(HC) Rembert v. Sisto, No. 2:2008cv00904 - Document 15 (E.D. Cal. 2010)

Court Description: MEMORANDUM DECISION signed by Senior Judge James K. Singleton on 11/9/10: Petition for Writ of Habeas Corpus is DENIED. IT IS FURTHER ORDERED THAT the Court declines to issue a Certificate of Appealability. Any further request for a Certificate of Appealability must be addressed to the Court of Appeals. The Clerk of the Court is to enter final judgment accordingly. (Kaminski, H)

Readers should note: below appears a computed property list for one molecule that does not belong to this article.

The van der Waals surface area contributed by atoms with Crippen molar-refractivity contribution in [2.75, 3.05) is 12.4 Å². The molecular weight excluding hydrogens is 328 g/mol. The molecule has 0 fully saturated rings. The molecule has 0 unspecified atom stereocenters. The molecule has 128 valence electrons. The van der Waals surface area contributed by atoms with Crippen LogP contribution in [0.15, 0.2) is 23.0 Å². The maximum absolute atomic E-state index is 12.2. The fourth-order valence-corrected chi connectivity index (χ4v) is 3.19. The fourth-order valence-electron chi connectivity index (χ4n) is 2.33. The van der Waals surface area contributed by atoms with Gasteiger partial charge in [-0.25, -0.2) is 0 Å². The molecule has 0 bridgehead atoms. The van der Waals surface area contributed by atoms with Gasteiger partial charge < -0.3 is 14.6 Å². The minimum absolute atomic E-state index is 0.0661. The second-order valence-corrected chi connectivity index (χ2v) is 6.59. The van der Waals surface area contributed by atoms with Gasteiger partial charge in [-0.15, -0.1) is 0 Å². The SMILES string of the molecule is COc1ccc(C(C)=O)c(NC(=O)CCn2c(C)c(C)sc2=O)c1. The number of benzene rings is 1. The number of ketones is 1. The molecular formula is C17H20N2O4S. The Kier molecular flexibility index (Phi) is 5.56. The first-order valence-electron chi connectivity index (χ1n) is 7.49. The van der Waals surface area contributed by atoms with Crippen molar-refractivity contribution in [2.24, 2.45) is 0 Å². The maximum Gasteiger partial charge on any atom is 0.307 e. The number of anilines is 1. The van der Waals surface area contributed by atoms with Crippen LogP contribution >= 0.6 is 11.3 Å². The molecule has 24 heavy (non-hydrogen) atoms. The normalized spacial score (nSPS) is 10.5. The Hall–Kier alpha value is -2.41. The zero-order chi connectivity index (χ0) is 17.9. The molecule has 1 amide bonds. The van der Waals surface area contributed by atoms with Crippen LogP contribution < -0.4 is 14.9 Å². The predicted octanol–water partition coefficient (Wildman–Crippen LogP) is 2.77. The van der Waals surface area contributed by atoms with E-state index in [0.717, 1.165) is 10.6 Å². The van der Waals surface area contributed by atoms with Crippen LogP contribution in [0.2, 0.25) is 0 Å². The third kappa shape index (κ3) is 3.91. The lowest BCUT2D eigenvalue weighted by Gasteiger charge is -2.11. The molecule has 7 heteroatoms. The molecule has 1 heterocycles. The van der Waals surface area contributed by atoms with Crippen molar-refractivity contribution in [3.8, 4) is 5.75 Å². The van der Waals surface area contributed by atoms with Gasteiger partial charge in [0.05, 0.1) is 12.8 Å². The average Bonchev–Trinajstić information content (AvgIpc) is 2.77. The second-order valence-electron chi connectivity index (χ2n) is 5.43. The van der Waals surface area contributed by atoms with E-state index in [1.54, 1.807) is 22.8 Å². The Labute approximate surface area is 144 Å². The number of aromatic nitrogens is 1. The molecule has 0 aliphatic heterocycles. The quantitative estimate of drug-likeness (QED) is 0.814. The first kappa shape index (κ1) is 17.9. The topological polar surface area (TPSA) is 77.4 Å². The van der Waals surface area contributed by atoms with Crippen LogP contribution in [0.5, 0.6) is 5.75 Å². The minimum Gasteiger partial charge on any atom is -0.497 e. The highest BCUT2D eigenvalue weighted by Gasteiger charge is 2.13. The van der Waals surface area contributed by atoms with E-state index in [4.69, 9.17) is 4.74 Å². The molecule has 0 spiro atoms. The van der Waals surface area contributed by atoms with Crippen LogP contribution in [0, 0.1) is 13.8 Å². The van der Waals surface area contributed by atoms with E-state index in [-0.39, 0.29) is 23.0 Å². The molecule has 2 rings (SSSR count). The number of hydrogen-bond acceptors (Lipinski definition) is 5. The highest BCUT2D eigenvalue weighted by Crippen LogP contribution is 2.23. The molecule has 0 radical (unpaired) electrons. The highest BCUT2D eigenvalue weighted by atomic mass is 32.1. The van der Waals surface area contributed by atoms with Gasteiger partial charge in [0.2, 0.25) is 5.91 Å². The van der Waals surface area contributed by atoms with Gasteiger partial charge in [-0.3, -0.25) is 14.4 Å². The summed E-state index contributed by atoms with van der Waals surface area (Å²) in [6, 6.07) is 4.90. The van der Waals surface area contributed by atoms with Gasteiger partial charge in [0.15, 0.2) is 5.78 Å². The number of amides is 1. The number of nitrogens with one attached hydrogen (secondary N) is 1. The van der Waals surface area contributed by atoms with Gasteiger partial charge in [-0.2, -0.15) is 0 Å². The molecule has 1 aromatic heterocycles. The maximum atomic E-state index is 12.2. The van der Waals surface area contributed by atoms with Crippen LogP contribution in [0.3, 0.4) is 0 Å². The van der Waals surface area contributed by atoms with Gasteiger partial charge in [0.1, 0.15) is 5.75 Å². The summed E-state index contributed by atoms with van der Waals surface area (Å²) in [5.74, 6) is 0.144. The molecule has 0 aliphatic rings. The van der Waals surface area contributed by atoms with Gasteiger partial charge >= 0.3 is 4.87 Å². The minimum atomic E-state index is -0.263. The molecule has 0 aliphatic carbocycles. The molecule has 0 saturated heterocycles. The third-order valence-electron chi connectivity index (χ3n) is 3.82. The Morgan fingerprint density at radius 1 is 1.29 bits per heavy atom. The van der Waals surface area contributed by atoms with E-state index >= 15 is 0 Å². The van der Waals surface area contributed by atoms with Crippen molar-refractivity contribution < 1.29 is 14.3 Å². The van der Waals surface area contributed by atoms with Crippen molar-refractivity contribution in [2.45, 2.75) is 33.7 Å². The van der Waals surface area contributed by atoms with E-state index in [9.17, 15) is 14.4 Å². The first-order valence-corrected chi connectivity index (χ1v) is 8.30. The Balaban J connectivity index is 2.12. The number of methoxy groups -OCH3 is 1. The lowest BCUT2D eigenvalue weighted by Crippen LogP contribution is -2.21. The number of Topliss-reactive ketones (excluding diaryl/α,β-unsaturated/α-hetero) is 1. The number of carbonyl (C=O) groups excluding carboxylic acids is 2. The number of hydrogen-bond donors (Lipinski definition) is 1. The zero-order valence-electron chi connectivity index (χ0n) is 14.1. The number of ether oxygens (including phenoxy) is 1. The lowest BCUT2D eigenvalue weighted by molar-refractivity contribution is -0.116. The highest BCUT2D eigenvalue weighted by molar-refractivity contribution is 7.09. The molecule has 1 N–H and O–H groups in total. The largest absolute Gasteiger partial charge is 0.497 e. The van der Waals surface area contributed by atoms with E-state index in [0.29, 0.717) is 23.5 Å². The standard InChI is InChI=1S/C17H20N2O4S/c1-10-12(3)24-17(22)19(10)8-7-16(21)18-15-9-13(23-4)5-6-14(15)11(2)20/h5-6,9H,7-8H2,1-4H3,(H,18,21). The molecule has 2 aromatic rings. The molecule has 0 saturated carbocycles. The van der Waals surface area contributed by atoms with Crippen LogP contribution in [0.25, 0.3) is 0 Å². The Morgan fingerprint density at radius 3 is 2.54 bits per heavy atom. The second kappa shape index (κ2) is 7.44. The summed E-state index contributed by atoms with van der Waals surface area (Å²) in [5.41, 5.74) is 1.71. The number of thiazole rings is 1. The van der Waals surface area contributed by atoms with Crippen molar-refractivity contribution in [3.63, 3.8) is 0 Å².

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(HC) Rembert v. Sisto Doc. 15 IN THE UNITED STATES DISTRICT COURT FOR THE EASTERN DISTRICT OF CALIFORNIA GEORGE REMBERT, No. 2:08-cv-00904-JKS Petitioner, MEMORANDUM DECISION vs. KATHLEEN DICKINSON,1 Warden, California Medical Facility, Respondent. Petitioner George Rembert, a state prisoner appearing pro se, filed a Petition for Habeas Corpus Relief Under 28 U.S.C. § 2254. Rembert is currently in the custody of the California Department of Corrections and Rehabilitation, incarcerated at the California Medical Facility. Respondent (“State”) has answered. Rembert has not replied. I. BACKGROUND/PRIOR PROCEEDINGS In March 1976 Rembert was convicted on a guilty plea in the Los Angeles Superior Court of Robbery in the First Degree (Cal. Penal Code § 211) and Felony Murder (Cal. Penal Code § 187). The trial court sentenced Rembert to an indeterminate prison term of seven years to life. Rembert does not challenge his conviction or sentence in this proceeding. In May 2006 Rembert made his twelfth appearance before the Board of Parole Hearings (“Board”). The Board found Rembert unsuitable for parole, concluding that: “Petitioner was 1 Kathleen Dickinson, Warden, California Medical Facility, is substituted for D. K. Sisto, Warden, California State Prison, Solano. Fed. R. Civ. P. 25(d). Dockets.Justia.com unsuitable for parole and would pose an unreasonable risk of danger to society and a threat to public safety.”2 Rembert timely filed a petition for habeas corpus relief in the Los Angeles Superior Court, which was denied in an unpublished, reasoned decision. Rembert’s subsequent petition for habeas relief was denied by the California Court of Appeals in a partially reasoned decision. The California Supreme Court summarily denied Rembert’s petition for review without opinion or citation to authority on March 12, 2008. Rembert timely filed his Petition in this Court on April 6, 2008. The facts underlying Rembert’s conviction, as recited by the Los Angeles Superior Court, are: The record reflects that the Petitioner and his crime partner intended to steal televisions. They went to the Horn residence on the pretense of seeking work clearing brush. Mrs. Horn became suspicious of the gentleman and declined the offer. Later, Mrs. McIntyre, a neighbor, came home from work to find her house ransacked and her husband murdered. The offense involved deliberate violence. The husband’s arms and ankles were bound with wired [sic] coat hangers. Several of his ribs were broken. Although the husband was bound and severely beaten, the assailants nevertheless decided to strangle him to death by wrapping a belt around his neck.3 After briefing was completed in this case, the United States Court of Appeals for the Ninth Circuit, sitting en banc, decided Hayward v. Marshall.4 At Docket No. 11 this Court entered its Order directing the parties to file supplemental briefs addressing the Hayward decision, in particular that “[t]he prisoner’s aggravated offense does not establish current dangerousness ‘unless the record also establishes that something in the prisoner’s pre- or post- 2 Docket No. 6-1, p. 55. 3 Docket No. 6-1, p. 55. 4 603 F.3d 546 (9th Cir. 2010) (en banc). 2 incarceration history, or his or her current demeanor and mental state supports the inference of dangerousness.”5 The Court also directed the parties to consider two Ninth Circuit Decisions applying Hayward.6 Both parties have submitted supplemental briefing. II. GROUNDS RAISED/DEFENSES In his Petition Rembert raises as his ground for relief that he was denied due process of law because the decision of the Board was unsupported by sufficient evidence of current dangerousness and impermissibly relied on the underlying commitment offense. The State does not assert any affirmative defense.7 III. DISCUSSION Rembert argues that the Board’s decision, which was based primarily on the commitment offense, prior criminal history, and unstable social history occurring more than 30 years prior, are insufficient to support a finding that he currently poses an unreasonable risk of danger to public safety if released on parole. In denying Rembert’s petition, the Los Angeles Superior Court held: The Court finds that there is some evidence to support the Board’s finding that Petitioner’s commitment offense was committed in an especially cruel manner in that the offense was carried out in a dispassionate and calculated manner, the victim was abused, defiled or mutilated during the offense, the offense was carried out in a manner that demonstrated an exceptionally callous disregard for human suffering, and the motive for the crime was trivial in relation to the offense. Cal. Code Regs., tit. 15, § 2281(c)(1). The record reflects that the Petitioner and his crime partner intended to steal televisions. They went to the Horn residence on the pretense of seeking work clearing brush. Mrs. Horn became suspicious of the gentleman and declined the offer. Later, Mrs. McIntyre, a neighbor, came home from work to find her house ransacked and her husband 5 Hayward, 603 F.3d at 562. 6 Pearson v. Muntz, 606 F.3d 606 (9th Cir. 2010) (per curiam), and Cooke v. Solis, 606 F.3d 1206 (9th Cir. 2010). 7 See Rules—Section 2254 Cases, Rule 5(b). 3 murdered. The offense involved deliberate violence. The husband’s hands and ankles were bound with wired coat hangers. Several of his ribs were broken. Although the husband was bound and severely beaten, the assailants nevertheless decided to strangle him to death by wrapping a belt around his neck. The Court finds that there is some evidence to support the Board’s finding that Petitioner’s previous record showed an escalating pattern of criminal conduct and violence. An inmate may be unsuitable for release on parole if the inmate has on “previous occasions inflicted or attempted to inflict serious injury on a victim, particularly if the prisoner demonstrated serious assaultive behavior at an early age.” Cal. Code Regs., tit. 15, § 2281(c)(2). The record reflects that Petitioner’s criminal conduct began at early age. As a juvenile, Petitioner committed several offenses including curfew violation, burglary and robbery. As an adult, Petitioner continued his criminal conduct. Petitioner was arrested for petty theft, gambling, burglary and robbery. A couple of weeks prior to the commitment offense, Petitioner participated in a residential robbery. The victims of the robbery were assaulted. In its decision, the Board noted that Petitioner committed several disciplinary violations while incarcerated. An inmate may be unsuitable for release on parole if the inmate has “engaged in serious misconduct in prison or jail.” Cal. Code Regs., tit. 15, § 2281(c)(6). The Board noted that Petitioner has not committed any serious disciplinary violations since 2001. However, the record reflects that Petitioner has received twenty-three or twenty-four 115s, which includes violations for fighting, drugs and drug trafficking. Petitioner also received twenty-six 128s since being incarcerated. Thus, the Court finds that there is “some evidence” to support the Board’s determination that Petitioner presents an unreasonable risk of danger to society and is therefore not suitable for release on parole.8 In denying the petition before it, the California Court of Appeal held: Petitioner has failed to state sufficient facts or legal authority demonstrating entitlement to the relief requested. There is “some evidence” to support the findings of the Board of Parole Hearings. (See In re Dannenberg (2005) 34 Cal.4th 1061, 1071.)9 “When habeas courts review the ‘some evidence’ requirement in California parole cases, both the subsidiary findings and the ultimate finding of some evidence constitute factual 8 Docket No. 6-1, pp. 55-56. 9 Docket No. 6-2, p. 59. 4 findings.”10 In the Order requesting supplemental briefing, this Court directed the State to “specifically identify those characteristics, other than the underlying commitment offense, that support a finding that release of the Petitioner to parole status poses a current threat to public safety, and point to the specific evidence in the record that supports that determination.”11 In its response, the State argues that, because Hayward was wrongly decided and represents circuit law, not the law as established by the Supreme Court, this Court need not follow Hayward or the Ninth Circuit cases applying Hayward. The State, asserting that the order requiring that the evidence supporting the finding that the release of Rembert to parole status poses a current threat to public safety be identified is an improper question, declined to provide the required information.12 This Court disagrees. This Court, a district court is, as is a threejudge panel of the Ninth Circuit, bound by the published decisions of a panel of the Ninth Circuit until overruled or undermined by higher authority, e.g., an en banc decision of the Ninth Circuit, a Supreme Court decision, or subsequent legislation.13 This has not occurred. This Court notes 10 Cooke, 606 F.3d at 1216. 11 Docket No. 11, p. 2. 12 If this were a single instance, this Court would be inclined to ignore the State’s refusal to address Hayward. Unfortunately, this is not an isolated incident. This Court has received several similar responses to its order in other parole cases that were held in abeyance pending the en banc decision in Hayward, e.g., Walker v. Kramer, Case No. 2:07-cv-00803-JKS, Singer v. Sisto, Case No. 2:08-cv-00048-JKS, Dewey v. Sisto, Case No. 2:08-cv- 00580-JKS, and Feliz v. Sisto, Case No. 2:08-cv-01508-JKS, of which this Court takes judicial notice. Fed. R. Evid. 201. Consequently, this Court must conclude that the position taken in this case represents the official position of the State of California, acting through its Attorney General. 13 See Miller v. Gammie, 335 F.3d 889, 900 (9th Cir. 2003) (en banc). A complication exists because the Hayward court predicated a federally protected liberty interest on California state statutes, regulations, and California Supreme Court decisions. Thus, a California Supreme Court decision subsequent to Hayward, Pearson, and Cooke rejecting their reasoning might be (continued...) 5 that, if as the State contends, Hayward was incorrectly decided, the appropriate remedy is to file a petition for a writ of certiorari in the Supreme Court within 90 days of the date the petition for rehearing in Hayward was denied.14 The 90-day period began to run June 2, 2010, when the Ninth Circuit denied Hayward’s petition for a rehearing.15 As the time for filing a petition for certiorari had not yet expired, if the State contemplated seeking certiorari, the State could have requested this Court to grant additional time to comply with the Briefing Order. Alternatively, the State could have preserved its arguments that Hayward was erroneously decided for further appellate review, and still complied with the express terms of the Briefing Order. What the State could not do is what it did do in this case—ignore the clearly articulated requirements of 13 (...continued) highly relevant. No such case has been identified. 14 Supreme Court Rule 13. 15 Hayward v. Marshall, Ninth Circuit Case No. 06-55392, Docket No. 120, of which this Court takes judicial notice. Fed. R. Evid. 201. 6 Hayward and decline to obey this Court’s specific order.16 In so doing, even if the Order of this Court was “improper,” the State ignored it at the State’s peril.17 This Court could treat the State’s failure to point to the evidence in the record supporting the factors, other than the commitment offense, cited in the Board’s finding that Rembert posed a present threat of danger to society as conceding that no such evidence exists. In this case, however, in his Supplemental Brief, Rembert does not dispute that these factors have been established.18 This Court must decide the case on the law as it exists at the time it renders is decision and, if the law changes while the case is pending, this Court applies the new rule.19 Thus, 16 Indeed, as a result of the failure of the State to comply with this Court’s Briefing Order, the State appears to assume that this Court will mine the record to find sufficient evidence to support the decision of the California Supreme Court. It is well-established that the burden of establishing a violation of a constitutional right sufficient to warrant habeas relief is placed on the petitioner. Silva v. Woodford, 279 F.3d 825, 835 (9th Cir. 2002); see Wood v. Bartholomew, 516 U.S. 1, 8 (1995) (per curiam) (stating that a federal court cannot grant “habeas relief on the basis of little more than speculation with slight support”). That does not, however, mean that the petitioner has the burden of proving a “negative,” i.e., that something does not exist. The State should not expect a federal district court to mine the record to find evidence that Rembert is currently dangerous, which, if found, would support a determination that, as required by Hayward, the California judicial decision approving the Board’s decision rejecting parole was not an unreasonable application of the California some evidence requirement, or was not based on an unreasonable determination of the facts in light of the evidence. 17 See Walker v. City of Birmingham, 388 U.S. 307, 314 (1967) (“until its decision is reversed for error by orderly review, either by itself or by a higher court, [a court’s] orders based on its decision are to be respected, and disobedience of them is contempt of its lawful authority, to be punished.”) (quoting Howat v. State of Kansas, 258 U.S. 181, 189-90 (1922)); Celotex Corp. v. Edwards, 514 U.S. 300, 313 (1995) (same); United States v. United Mine Workers of America, 330 U.S. 358, 293 (1947) (same). 18 Docket No. 12, p. 16. 19 See Thorpe v. Housing Authority of City of Durham, 393 U.S. 268, 281-82 (1969); Lambert v. Blodgett, 393 F.3d 943, 973 n.21 (9th Cir. 2004). 7 although it establishes a new rule, the holding in Hayward is nevertheless controlling. In this case, this Court “need only decide whether the California judicial decision approving the [Board’s] decision rejecting parole was an ‘unreasonable application’ of the California ‘some evidence’ requirement, or ‘was based on an unreasonable determination of the facts in light of the evidence.’”20 By its reference to § 2254(d), the Ninth Circuit implicitly, if not explicitly, directed this Court to apply § 2254(d) to the decisions of the California Supreme Court using the same standards as are applied to the determination of the law as established by the United States Supreme Court. Under the Antiterrorism and Effective Death Penalty Act of 1996 (“AEDPA”), 28 U.S.C. § 2254(d), this Court cannot grant relief unless the decision of the state court was “contrary to, or involved an unreasonable application of, clearly established Federal law, as determined by the Supreme Court of the United States” at the time the state court renders its decision or “was based on an unreasonable determination of the facts in light of the evidence presented in the state court proceeding.”21 The Supreme Court has explained that “clearly established Federal law” in § 2254(d)(1) “refers to the holdings, as opposed to the dicta, of [the Supreme Court] as of the time of the relevant state-court decision.”22 When a claim falls under the “unreasonable application” prong, a state court’s application of Supreme Court precedent must be objectively 20 Hayward, 603 F.3d at 563 (footnotes citing 28 U.S.C. § 2254(d) omitted). 21 28 U.S.C. § 2254(d); see Williams v. Taylor, 529 U.S. 362, 404-06 (2000); see also Lockyer v. Andrade, 538 U.S. 63, 70-75 (2003) (explaining this standard). 22 Williams, 529 U.S. at 412. 8 unreasonable, not just incorrect or erroneous.23 The Supreme Court has made clear that the objectively unreasonable standard is a substantially higher threshold than simply believing that the state court determination was incorrect.24 Consequently, it appears that, under the mandate of Hayward, this Court must canvas and apply California law as it existed at the time of the statecourt decision to the facts in the record, as presented to the state court. The mandate in Hayward is that this Court must review the decisions of state courts interpreting and applying state law—in effect serving as a super-appellate court over state court decisions. This is in tension with the holdings of the Supreme Court. It is a fundamental precept of dual federalism that the states possess primary authority for defining and enforcing the criminal law.25 “[A] state court’s interpretation of state law, including one announced on direct appeal of the challenged conviction, binds a federal court sitting in habeas corpus.”26 This principle applied to federal habeas review of state convictions long before AEDPA.27 A federal 23 Wiggins v. Smith, 539 U.S. 510, 520-21 (2003) (internal quotation marks and citations omitted). 24 Schriro v. Landrigan, 550 U.S. 465, 473 (2007). 25 See Estelle v. McGuire, 502 U.S. 62, 67-68 (1991) (a federal habeas court cannot reexamine a state court’s interpretation and application of state law); Walton v. Arizona, 497 U.S. 639, 653 (1990) (it is presumed that the state court knew and correctly applied state law), overruled on other grounds by Ring v. Arizona, 536 U.S. 584 (2002); see also Engle v. Isaac, 456 U.S. 107, 119 (1982) (challenging the correctness of the application of state law does not allege a deprivation of federal rights sufficient for habeas relief); Bell v. Cone, 543 U.S. 447, 455 (2005) (a federal court may not lightly presume that a state court failed to apply its own law). 26 Bradshaw v. Richey, 546 U.S. 74, 76 (2005); see West v. AT&T, 311 U.S. 223, 236 (1940) (“[T]he highest court of the state is the final arbiter of what is state law. When it has spoken, its pronouncement is to be accepted by federal courts as defining state law . . . .”). 27 See Mullaney v. Wilbur, 421 U.S. 684, 691 (1975) (“state courts are the ultimate expositors of state law”). 9 court errs if it interprets a state legal doctrine in a manner that directly conflicts with the state supreme court’s interpretation of the law.28 At the time of the state-court decisions in this case, the California “some evidence” rule was embodied in In re Rosenkrantz29 and In re Dannenberg.30 Subsequently, the California Supreme Court, applying Rosenkrantz and Dannenberg, decided In re Lawrence31 and In re Shaputis.32 In Rosenkrantz, the California Supreme Court held: [. . . .] “Due process of law requires that [the Board’s] decision be supported by some evidence in the record. Only a modicum of evidence is required. Resolution of any conflicts in the evidence and the weight to be given the evidence are matters within the authority of the [Board]. [. . . .] [T]he precise manner in which the specified factors relevant to parole suitability are considered and balanced lies within the discretion of the [Board] . . . . It is irrelevant that a court might determine that evidence in the record tending to establish suitability for parole far outweighs evidence demonstrating unsuitability for parole. As long as the [Board’s] decision reflects due consideration of the specified factors as applied to the individual prisoner in accordance with applicable legal standards, the court’s review is limited to ascertaining whether there is some evidence in the record that supports the [Board’s] decision.”33 The California Supreme Court then held: The nature of the prisoner’s offense, alone, can constitute a sufficient basis for denying parole. (Citations omitted.) Although the parole authority is 28 See Bradshaw, 546 U.S. at 76-78 (“Because the Sixth Circuit disregarded the Ohio Supreme Court's authoritative interpretation of Ohio law, its ruling on sufficiency of the evidence was erroneous.”). 29 59 P.3d 174 (Cal. 2002). 30 104 P.3d 783 (Cal 2005). 31 190 P.3d 535 (Cal. 2008). 32 190 P.3d 573 (Cal. 2008). 33 Rosenkrantz, 59 P.3d at 218. Quoted with approval in Shaputis, 190 P.3d at 585. 10 prohibited from adopting a blanket rule that automatically excludes parole for individuals who have been convicted of a particular type of offense, the authority properly may weigh heavily the degree of violence used and the amount of viciousness shown by a defendant. [. . . .] In some circumstances, a denial of parole based upon the nature of the offense alone might rise to the level of a due process violation—for example where no circumstances of the offense reasonably could be considered more aggravated or violent than the minimum necessary to sustain a conviction for that offense. Denial of parole under these circumstances would be inconsistent with the statutory requirement that a parole date normally shall be set “in a manner that will provide uniform terms for offenses of similar gravity and magnitude in respect to their threat to the public . . . .” (Pen.Code, § 3041, subd. (a).) “The Board’s authority to make an exception [to the requirement of setting a parole date] based on the gravity of a life term inmate’s current or past offenses should not operate so as to swallow the rule that parole is ‘normally’ to be granted. Otherwise, the Board’s case-by-case rulings would destroy the proportionality contemplated by Penal Code section 3041, subdivision (a), and also by the murder statutes, which provide distinct terms of life without possibility of parole, 25 years to life, and 15 years to life for various degrees and kinds of murder. (Pen. Code, § 190 et seq.) [¶] Therefore, a life term offense or any other offenses underlying an indeterminate sentence must be particularly egregious to justify the denial of a parole date.” ( Citation omitted.)34 In Dannenberg the California Supreme explained: [. . . .] So long as the Board’s finding of unsuitability flows from pertinent criteria, and is supported by “some evidence” in the record before the Board [citing Rosenkrantz], the overriding statutory concern for public safety in the individual case trumps any expectancy the indeterminate life inmate may have in a term of comparative equality with those served by other similar offenders. Section 3041 does not require the Board to schedule such an inmate’s release when it reasonably believes the gravity of the commitment offense indicates a continuing danger to the public, simply to ensure that the length of the inmate’s confinement will not exceed that of others who committed similar crimes.35 34 Id. at 222; see Shaputis, 190 P.3d at 584-85 (“The record supports the Governor’s determination that the crime was especially aggravated and, importantly, that the aggravated nature of the offense indicates that the petitioner poses a current risk to public safety.” (emphasis in the original)). 35 Dannenberg, 104 P.3d at 795. 11 The California Supreme Court then held: Thus, there clearly was “some evidence” (citing Rosenkrantz) to support the Board’s determination that Dannenberg’s crime was “especially callous and cruel,” showed “an exceptionally callous disregard for human suffering,” and was disproportionate to the “trivial” provocation. Accordingly, under Rosenkrantz, the Board could use the murder committed by Dannenberg as a basis to find him unsuitable, for reasons of public safety, to receive a firm parole release date.36 The Board must, however, “point to factors beyond the minimum elements of the crime for which the inmate was committed” that demonstrate the inmate will, at the time of the suitability hearing, present a danger to society if released.37 The Board “may credit evidence suggesting the inmate committed a greater degree of the offense than his or her conviction evidences.”38 In Lawrence, however, the California Supreme Court rejected the argument “that the aggravated circumstances of a commitment offense inherently establish current dangerousness,” holding: “[W]e conclude that although the Board and the Governor may rely upon the aggravated circumstances of the commitment offense as a basis for a decision denying parole, the aggravated nature of the crime does not in and of itself provide some evidence of current dangerousness to the public unless the record also establishes that something in the prisoner’s pre- or post-incarceration history, or his or her current demeanor and mental state, indicates that the implications regarding the prisoner's dangerousness that derive from his or her commission of the commitment offense remain probative to the statutory determination of a continuing threat to public safety.”39 This is the clarification upon which Hayward, Pearson, and Cooke rely, and it was the language in Lawrence to which this Court alluded to in its Order, which the State declined to address. 36 Id. at 803. 37 Id. at 786-87, 802-803; see Rosenkrantz, 59 P.3d at 222. 38 Dannenberg, 104 P.3d at 803 n.16 (citing Rosenkrantz, 59 P.3d at 219). 39 190 P.3d at 554-55; see Cooke, 606 F.3d at 1214. 12 The State’s contumacious conduct in declining to comply with this Court’s Order notwithstanding, this Court must nonetheless determine whether the decisions of the California courts upholding the Board’s denial of parole complied with California law as expressed in Lawrence and Shaputis. Because state-court judgments carry a presumption of finality and legality, Rembert has the burden of showing by a preponderance of the evidence that he merits habeas relief.40 Under AEDPA, the state court’s findings of fact are presumed to be correct unless the petitioner rebuts this presumption by clear and convincing evidence.41 This presumption applies to state trial courts and appellate courts alike.42 Both the subsidiary findings on the applicable factors and the ultimate finding of some evidence of current dangerousness constitute factual findings.43 With respect to the underlying commitment offense, the applicable regulation provides: (1) Commitment Offense. The prisoner committed the offense in an especially heinous, atrocious or cruel manner. The factors to be considered include: (A) Multiple victims were attacked, injured or killed in the same or separate incidents. (B) The offense was carried out in a dispassionate and calculated manner, such as an execution-style murder. (C) The victim was abused, defiled or mutilated during or after the offense. (D) The offense was carried out in a manner which demonstrates an exceptionally callous disregard for human suffering. 40 Silva v. Woodford, 279 F.3d 825, 835 (9th Cir. 2002); see Wood v. Bartholomew, 516 U.S. 1, 8 (1995) (per curiam) (stating that a federal court cannot grant “habeas relief on the basis of little more than speculation with slight support”). 41 28 U.S.C. § 2254(e)(1); Miller-El v. Cockrell, 537 U.S. 322, 340 (2003). 42 Stevenson v. Lewis, 384 F.3d 1069, 1072 (9th Cir. 2004). 43 Cooke, 606 F.3d at 1216. 13 (E) The motive for the crime is inexplicable or very trivial in relation to the offense.44 The evidence clearly supports a finding that this case falls within the scope of (1)(A), (C), and (E), and possibly falls within the scope of (1)(D). Under California law, a court neither reweighs the evidence nor substitutes it’s discretion for that of the Board. Judicial review of a decision denying parole is “extremely deferential.”45 Thus, under Rosenkrantz and Dannenberg,46 this Court could not say that the decision was contrary to, or involved an unreasonable application of California law at the time it was decided, or was based on an unreasonable determination of the facts in light of the evidence. On the other hand, because Hayward, Pearson, and Cooke require that Lawrence and Shaputis be applied, this Court must look to determine whether there was some factor in addition to the underlying commitment offense to support denial of parole. In this case, Rembert challenges solely the ultimate finding that the factors do not support the ultimate finding—that Rembert currently poses an unreasonable risk of harm to society if released on parole. Thus, accepting the factors recited by the Los Angeles Superior Court as being adequately supported by the evidence as conceded by Rembert, this Court’s review is limited to determining whether those factors are sufficient to support the finding of current dangerousness. The factors, in addition to the underlying commitment offense cited by the Board and the California Court of Appeal included: (1) a pre-conviction escalating pattern of criminal conduct, including violence; and (2) serious disciplinary infractions, including violence, while 44 Cal. Code & Regs., tit. 15, § 2281(c). 45 Rosenkrantz, 59 P.3d at 210. 46 The California Court of Appeal cited Dannenberg. 14 incarcerated. Both are appropriate factors to be considered under California law.47 Distilled to its essence, Rembert’s argument goes to the weight the Board gave those factors. While this Court agrees that, at least with respect to the pre-conviction criminal history, its probative value is attenuated by the 30-year lapse in time, that goes solely to the weight to be given the factor. Nothing in California law permits, let alone mandates, that this Court re-weigh the evidence or substitute its judgment for that of the Board. The governing regulation establishing the criteria for parole release specifically provides that, with respect to the circumstances tending to show unsuitability: “The following circumstances each tend to indicate unsuitability for release. These circumstances are set forth as general guidelines; the importance attached to any circumstance or combination of circumstances in a particular case is left to the judgment of the panel.”48 This Court must defer to the judgment of the Board.49 The additional factors relied upon by the Board and the California courts were sufficient to satisfy the requirements of Lawrence and Shaputis, as interpreted by the Ninth Circuit in Hayward, Cooke, and Pirtle. Thus, this Court cannot say that the decisions of the Los Angeles Superior Court and the California Court of Appeal were contrary to, or involved an unreasonable application of the California some evidence rule, or was based on an unreasonable determination of the facts in light of the evidence presented to those courts. Consequently, Rembert is not entitled to relief. 47 Cal. Code Regs., tit 15, § 2281(c)(2) (“Previous Record of Violence. The prisoner on previous occasions inflicted or attempted to inflict serious injury on a victim, particularly if the prisoner demonstrated serious assaultive behavior at an early age.”), (6) (“Institutional Behavior. The prisoner has engaged in serious misconduct in prison or jail.”). 48 Cal. Code Regs., tit. 15, § 2281(c) (emphasis added). 49 Rosenkrantz, 59 P.3d at 210. 15 V. CONCLUSION AND ORDER Rembert is not entitled to relief on any ground raised in his Petition. IT IS THEREFORE ORDERED THAT the Petition under 28 U.S.C. § 2254 for Writ of Habeas Corpus is DENIED. IT IS FURTHER ORDERED THAT the Court declines to issue a Certificate of Appealability.50 Any further request for a Certificate of Appealability must be addressed to the Court of Appeals.51 The Clerk of the Court is to enter final judgment accordingly. Dated: November 9, 2010. /s/ James K. Singleton, Jr. JAMES K. SINGLETON, JR. United States District Judge 50 28 U.S.C. § 2253(c); Slack v. McDaniel, 529 U.S. 473, 484 (2000) (a COA should be granted where the applicant has made “a substantial showing of the denial of a constitutional right,” i.e., when “reasonable jurists could debate whether (or, for that matter, agree that) the petition should have been resolved in a different manner or that the issues presented were adequate to deserve encouragement to proceed further”) (internal quotation marks omitted). 51 See Fed. R. App. P. 22(b); Ninth Circuit R. 22-1. 16